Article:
The panellists agreed that AI will play an important role in enabling the expansion of robot implementation into new market sectors, but that the integration of AI into commercially available robots will take far longer than most people think. ‘Significant numbers of policy-makers, thought- leaders and advocates fundamentally buy into the idea that it´s only a matter of time – 10 to 15 years – before robots can do everything. That’s utter nonsense!’ said Atkinson. Even in the automotive sector, which until recently has been the largest adopter of robotics, AI is not yet widely applied. Henry Sun, Director of Strategy, Guangzhou MINO Automotive Equipment Co, China, commented that in China, ‘Most OEMs are still installing connected equipment that generates data, and you need that foundation before you can start applying AI.’ Tsuda sees huge potential for AI in digital twin applications in manufacturing. ‘AI can provide data on the real world – sounds, vibrations – that can link the cyber world to the real world and make robots more efficient and easier to use.’ All four panellists agreed that autonomous vehicles will not be in widespread use within the next five years. Sun believes that,’ We’ll see some specific use areas in geo-fenced areas, but the liability is currently too great for OEMs to take on.’

Panellists agreed that linking the cyber world to the physical world brings security issues that, according to Visti, are, ‘a huge topic – important for customers, and a learning period for us.’ Atkinson believes that government has an important role to play in reducing cyber-security risk, for example by publishing standards and then fining companies that do not adhere to them.

Skills gap slowing down pace of adoption

The group agreed that a skills gap is hindering the growth of the robotics sector, in both development and implementation. ‘It’s challenging to find highly-qualified people in AI for robotics’ said Visti. Sun agreed that the gap is in AI skills rather than robotics in China. ‘Young people are excited to be working in robotics, but it’s more difficult to find the AI experience.’ Atkinson felt the US government will need to do more to encourage students. ‘In the US, most of the students in computer science and engineering faculties are from out of state, or outside the US because there isn’t enough federal funding of state universities, so they need out-of-state income. The government also needs to do more to train manufacturing line workers to do some basic AI training so they can up-skill.’ Clayton added, ‘We need to hire for potential, not for experience because this is such a new field. Then we need to design pathways to train people’. Visti added that the private sector has a responsibility to invest in training the workforce of tomorrow. ‘In the short term, it might be hard to get the return on AI, but we need to create the opportunities – and young people are keen to move into robotics and AI’.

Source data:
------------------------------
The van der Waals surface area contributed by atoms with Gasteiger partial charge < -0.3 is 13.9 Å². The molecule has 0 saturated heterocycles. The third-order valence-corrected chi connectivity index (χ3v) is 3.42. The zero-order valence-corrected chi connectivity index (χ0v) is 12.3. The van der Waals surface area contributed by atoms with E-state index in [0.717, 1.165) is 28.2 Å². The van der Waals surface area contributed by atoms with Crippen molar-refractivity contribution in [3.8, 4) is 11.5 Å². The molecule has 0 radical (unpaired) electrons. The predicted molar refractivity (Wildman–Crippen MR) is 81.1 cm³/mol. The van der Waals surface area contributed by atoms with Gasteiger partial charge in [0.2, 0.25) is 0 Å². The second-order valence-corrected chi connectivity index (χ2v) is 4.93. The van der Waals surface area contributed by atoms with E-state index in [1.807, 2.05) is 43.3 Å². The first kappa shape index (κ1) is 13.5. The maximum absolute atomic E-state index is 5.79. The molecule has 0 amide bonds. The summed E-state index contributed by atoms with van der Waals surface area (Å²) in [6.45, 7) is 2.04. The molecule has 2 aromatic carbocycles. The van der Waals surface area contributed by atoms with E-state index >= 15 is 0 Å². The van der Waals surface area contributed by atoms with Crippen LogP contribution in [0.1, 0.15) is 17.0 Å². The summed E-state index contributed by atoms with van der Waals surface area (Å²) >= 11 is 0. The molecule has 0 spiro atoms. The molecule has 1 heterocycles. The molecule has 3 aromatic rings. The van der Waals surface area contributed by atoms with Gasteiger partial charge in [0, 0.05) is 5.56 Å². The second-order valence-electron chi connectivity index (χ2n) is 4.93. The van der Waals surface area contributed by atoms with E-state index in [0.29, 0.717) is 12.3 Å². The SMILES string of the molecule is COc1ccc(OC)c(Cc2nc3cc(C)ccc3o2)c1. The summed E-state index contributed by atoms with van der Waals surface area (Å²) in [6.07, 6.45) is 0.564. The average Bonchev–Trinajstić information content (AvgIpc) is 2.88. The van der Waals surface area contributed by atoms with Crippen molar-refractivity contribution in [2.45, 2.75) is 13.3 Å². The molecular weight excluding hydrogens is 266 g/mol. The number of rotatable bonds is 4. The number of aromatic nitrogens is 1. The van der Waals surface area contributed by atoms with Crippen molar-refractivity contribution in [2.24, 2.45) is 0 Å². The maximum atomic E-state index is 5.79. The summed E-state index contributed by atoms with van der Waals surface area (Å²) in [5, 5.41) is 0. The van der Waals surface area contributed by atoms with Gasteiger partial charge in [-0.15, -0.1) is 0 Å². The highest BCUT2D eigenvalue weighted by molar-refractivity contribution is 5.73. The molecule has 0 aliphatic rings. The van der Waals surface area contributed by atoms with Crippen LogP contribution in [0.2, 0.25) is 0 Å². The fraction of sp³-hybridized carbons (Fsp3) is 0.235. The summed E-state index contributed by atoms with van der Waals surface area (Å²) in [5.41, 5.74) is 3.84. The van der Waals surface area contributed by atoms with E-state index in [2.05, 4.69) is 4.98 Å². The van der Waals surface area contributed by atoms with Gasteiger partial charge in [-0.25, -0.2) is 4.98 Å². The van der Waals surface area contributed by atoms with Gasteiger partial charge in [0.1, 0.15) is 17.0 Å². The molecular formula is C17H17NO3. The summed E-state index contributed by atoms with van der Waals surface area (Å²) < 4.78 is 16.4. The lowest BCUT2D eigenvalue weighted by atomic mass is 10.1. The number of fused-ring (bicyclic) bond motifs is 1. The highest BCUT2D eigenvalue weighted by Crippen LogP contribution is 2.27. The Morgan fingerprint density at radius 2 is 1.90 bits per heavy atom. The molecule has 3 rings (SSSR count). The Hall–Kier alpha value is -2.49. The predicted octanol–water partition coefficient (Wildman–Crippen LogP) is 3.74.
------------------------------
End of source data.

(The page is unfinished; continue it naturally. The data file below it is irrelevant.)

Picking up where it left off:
Faced with the question of which country will win the race for robotics and AI, Tsuda concluded that, `the AI community is open and shares new logic (programming)´. And the field of application of robotics is so broad that, as long as we can accelerate the pace of implementation, everyone will be the winner!´

Picture. © Carsten Heer

About the author

Dr. Susanne Bieller

IFR General Secretary

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Dr. Susanne Bieller